The wetting and drying test was carried out in accordance with the requirements of ASTM D 559 24. The test is carried out on 50 mm x 100 mm cylindrical specimens which are subjected to simple compression tests after 12 wetting and drying cycles. A wet-dry cycle is an alternating immersion in water at 20°C for 5 hours followed by drying in an oven at 71°C for 42 hours.

3. Results and Discussion

3.1. Physical Characteristics
3.1.1. Initial and Final of Setting Times

The values of the initial set and final set time are shown in Figure 5. We note that the initial setting time of the cement increases with the substitution rate of CEM I by Tuff compared to the reference paste without Tuff. Several authors in the literature find similar results 25, 26. This behavior is attributed to the dilution effect resulting from the decrease in clinker content in mixtures. This involves less C3S, which is the fastest clinker phase of hydration. However, the final setting time decreases with increasing Tuff content in the mixes and this could be explained by the presence of kaolinite in the Tuff, which would have contributed to making the pasta more viscous, especially since the Tuff content is high.


3.1.2. Hydratation Heat

The results of the tests are shown in Figure 6. The maximum temperature rise was reached at 27.6 °C on the reference samples corresponding to a temperature of 42 °C. A decrease in heating was noted with the increase the substitution rate of the CEM I by the Tuff. A heating difference of approximately 19% was observed between the mortar containing 30% of Tuff and the reference mortar. Sanchez et al., 27 and Brooks et al., 28 observed the same results. These authors explained their results by the dilution effect that could take precedence over pozzolanic reactions. In addition, Figure 6 shows that the substitution of Tuff decreases the time of attaining the maximum temperature. This result is in agreement with the reduction of the time of end of setting time on Vicat apparatus (Figure 5).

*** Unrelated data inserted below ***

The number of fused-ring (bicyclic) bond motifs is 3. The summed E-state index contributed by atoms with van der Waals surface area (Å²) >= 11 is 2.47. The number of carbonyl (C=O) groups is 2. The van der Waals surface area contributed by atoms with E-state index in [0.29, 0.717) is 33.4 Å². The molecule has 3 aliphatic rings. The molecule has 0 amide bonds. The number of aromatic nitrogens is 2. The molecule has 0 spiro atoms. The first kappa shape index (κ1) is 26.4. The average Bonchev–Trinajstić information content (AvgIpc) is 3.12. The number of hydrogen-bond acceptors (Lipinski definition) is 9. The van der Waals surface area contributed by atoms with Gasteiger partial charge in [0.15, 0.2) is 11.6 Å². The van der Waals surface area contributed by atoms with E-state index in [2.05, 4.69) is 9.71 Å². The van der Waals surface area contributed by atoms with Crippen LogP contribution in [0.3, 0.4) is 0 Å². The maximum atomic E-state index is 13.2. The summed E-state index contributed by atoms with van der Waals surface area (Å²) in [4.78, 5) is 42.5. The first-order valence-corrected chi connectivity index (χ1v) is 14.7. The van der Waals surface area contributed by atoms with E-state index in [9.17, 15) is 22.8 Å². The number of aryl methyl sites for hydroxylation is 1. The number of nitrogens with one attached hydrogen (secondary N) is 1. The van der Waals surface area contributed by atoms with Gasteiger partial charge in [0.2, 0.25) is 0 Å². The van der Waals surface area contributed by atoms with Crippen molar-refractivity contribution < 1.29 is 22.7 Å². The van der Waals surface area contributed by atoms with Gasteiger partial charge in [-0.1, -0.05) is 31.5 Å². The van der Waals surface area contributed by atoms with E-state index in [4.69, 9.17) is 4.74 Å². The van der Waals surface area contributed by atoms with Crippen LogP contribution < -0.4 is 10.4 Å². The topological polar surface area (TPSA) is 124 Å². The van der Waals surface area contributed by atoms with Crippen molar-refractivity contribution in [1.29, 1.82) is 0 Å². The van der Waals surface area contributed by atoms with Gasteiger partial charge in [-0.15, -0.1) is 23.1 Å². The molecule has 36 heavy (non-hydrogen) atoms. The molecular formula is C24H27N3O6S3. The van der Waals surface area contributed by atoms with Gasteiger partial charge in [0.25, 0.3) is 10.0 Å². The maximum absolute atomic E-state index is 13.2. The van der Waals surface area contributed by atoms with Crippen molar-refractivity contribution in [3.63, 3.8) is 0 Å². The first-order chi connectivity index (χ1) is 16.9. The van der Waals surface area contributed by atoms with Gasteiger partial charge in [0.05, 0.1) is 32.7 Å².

3.1.3. Total Shrinkage

Figure 7 shows the evolution of the total shrinkage according to the substitution rate of the Tuff. For all the mortars examined, the total shrinkage is significant for the first 24 hours and its kinetics decrease thereafter. We note a decrease in the total shrinkage of mortars with the increase in the Tuff rate. Thus, after 10 days, the total shrinkage is 1042 μm/m, 946 μm/m, 865 μm/m, 831 μm/m, 795 μm/m and 735 μm/m respectively for 0% T, 10% T, 15% T, 20% T, 25% T, 30% T. This result agrees with those in the literature 29, 30 which showed that the addition of slow-acting pozzolanic additions reduces the shrinkage of mortars by increasing the size of the capillary pores, which would reduce the capillary pressure and therefore, the shrinkage. Yilmaz and Ucar 31 also reported similar results for Tuff (clinoptilolite) and attributed this to the reduction in water evaporation used for the formation of new hydrates.

Figure 8 shows the results of the analysis of the total shrinkage according to the mass loss of the mortars. In this figure, it can be noted that for the same mass loss, the shrinkage is low for higher rates of Tuff. It can therefore be considered that there is an increase in the pore radius in the Tuff mortars, which contributes to reducing the capillary depression and thus the kinetics of the total shrinkage.

3.2. Compressive Strength